Weng Yew: On Passion, Clouds and Self-Discovery

A dash of white and grey, feathers ruffling on the wings of a bird, rushing past the image. And beside it, its twin, except softer, the light less contrasted, less in a hurry. A bird reaching the shore and taking a moment to rest. ‘In your light I learn how to love’ – like a final sigh, a quote by Rumi completes the photograph.

After ten years of experimenting, Wong Weng Yew, 35, has found something in clouds that reflects the way he looks at life.

“Clouds make you think of the movement of time. They are there for one moment and they quickly disappear. It shows us that things are not permanent,” he says.

The idea behind his art is to make people pause. To make them look twice at reality. What do you see when you use a different lens, a different exposure button? This reflection also influences the way he looks at relationships.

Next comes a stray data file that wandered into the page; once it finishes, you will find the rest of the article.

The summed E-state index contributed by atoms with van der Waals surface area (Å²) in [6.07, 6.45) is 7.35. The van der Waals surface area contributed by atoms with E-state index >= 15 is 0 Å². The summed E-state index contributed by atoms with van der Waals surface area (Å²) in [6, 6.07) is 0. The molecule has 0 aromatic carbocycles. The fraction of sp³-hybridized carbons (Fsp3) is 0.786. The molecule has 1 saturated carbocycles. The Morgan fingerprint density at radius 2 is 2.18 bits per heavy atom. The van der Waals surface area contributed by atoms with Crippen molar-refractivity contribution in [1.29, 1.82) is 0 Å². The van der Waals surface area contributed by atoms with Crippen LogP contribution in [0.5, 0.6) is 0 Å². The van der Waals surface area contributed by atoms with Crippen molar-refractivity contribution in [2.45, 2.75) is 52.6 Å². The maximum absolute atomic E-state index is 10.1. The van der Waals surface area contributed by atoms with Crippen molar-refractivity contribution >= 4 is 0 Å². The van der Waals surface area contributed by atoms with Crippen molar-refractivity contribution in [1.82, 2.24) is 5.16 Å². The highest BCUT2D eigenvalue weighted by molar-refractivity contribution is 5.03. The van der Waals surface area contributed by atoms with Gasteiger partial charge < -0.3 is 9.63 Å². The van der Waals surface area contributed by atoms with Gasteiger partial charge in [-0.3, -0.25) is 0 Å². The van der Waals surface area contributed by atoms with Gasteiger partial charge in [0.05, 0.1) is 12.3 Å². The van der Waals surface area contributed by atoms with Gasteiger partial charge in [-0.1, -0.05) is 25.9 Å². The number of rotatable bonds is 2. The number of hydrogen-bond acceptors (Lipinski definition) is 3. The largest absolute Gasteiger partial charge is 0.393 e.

“When you see both images, they’re actually the same cloud. Part of the idea of putting them together is that I want the viewers to experience this tension that exists between the images. They are the same, and yet they are different.”

There is a subtle unease, Weng Yew describes, in personal relationships when he rubs shoulders with someone who is too similar.

“If I am competitive and I see someone else who is very competitive, I will view that person as not very friendly. But then I realise, after taking such photos and putting them together, that perhaps the reason I don’t feel comfortable with them is because they are too much like me.”